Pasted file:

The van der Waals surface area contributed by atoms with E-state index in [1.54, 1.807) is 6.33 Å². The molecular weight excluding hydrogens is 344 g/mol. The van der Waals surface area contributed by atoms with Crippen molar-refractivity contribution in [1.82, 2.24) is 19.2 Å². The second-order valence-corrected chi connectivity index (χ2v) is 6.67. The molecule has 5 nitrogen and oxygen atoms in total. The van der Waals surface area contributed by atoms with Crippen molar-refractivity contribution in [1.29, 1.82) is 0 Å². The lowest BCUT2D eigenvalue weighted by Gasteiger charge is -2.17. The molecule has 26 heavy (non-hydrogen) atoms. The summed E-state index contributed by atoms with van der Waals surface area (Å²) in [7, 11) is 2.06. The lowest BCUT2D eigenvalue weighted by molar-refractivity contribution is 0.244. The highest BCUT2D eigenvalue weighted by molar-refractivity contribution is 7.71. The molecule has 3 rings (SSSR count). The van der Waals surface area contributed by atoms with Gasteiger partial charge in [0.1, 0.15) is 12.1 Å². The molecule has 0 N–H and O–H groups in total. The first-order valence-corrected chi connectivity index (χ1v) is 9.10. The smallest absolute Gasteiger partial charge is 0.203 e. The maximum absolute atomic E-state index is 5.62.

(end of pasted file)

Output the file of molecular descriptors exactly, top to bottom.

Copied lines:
The van der Waals surface area contributed by atoms with E-state index in [1.54, 1.807) is 6.33 Å². The molecular weight excluding hydrogens is 344 g/mol. The van der Waals surface area contributed by atoms with Crippen molar-refractivity contribution in [1.82, 2.24) is 19.2 Å². The second-order valence-corrected chi connectivity index (χ2v) is 6.67. The molecule has 5 nitrogen and oxygen atoms in total. The van der Waals surface area contributed by atoms with Crippen molar-refractivity contribution in [1.29, 1.82) is 0 Å². The lowest BCUT2D eigenvalue weighted by Gasteiger charge is -2.17. The molecule has 26 heavy (non-hydrogen) atoms. The summed E-state index contributed by atoms with van der Waals surface area (Å²) in [7, 11) is 2.06. The lowest BCUT2D eigenvalue weighted by molar-refractivity contribution is 0.244. The highest BCUT2D eigenvalue weighted by molar-refractivity contribution is 7.71. The molecule has 3 rings (SSSR count). The van der Waals surface area contributed by atoms with Gasteiger partial charge in [0.1, 0.15) is 12.1 Å². The molecule has 0 N–H and O–H groups in total. The first-order valence-corrected chi connectivity index (χ1v) is 9.10. The smallest absolute Gasteiger partial charge is 0.203 e. The maximum absolute atomic E-state index is 5.62.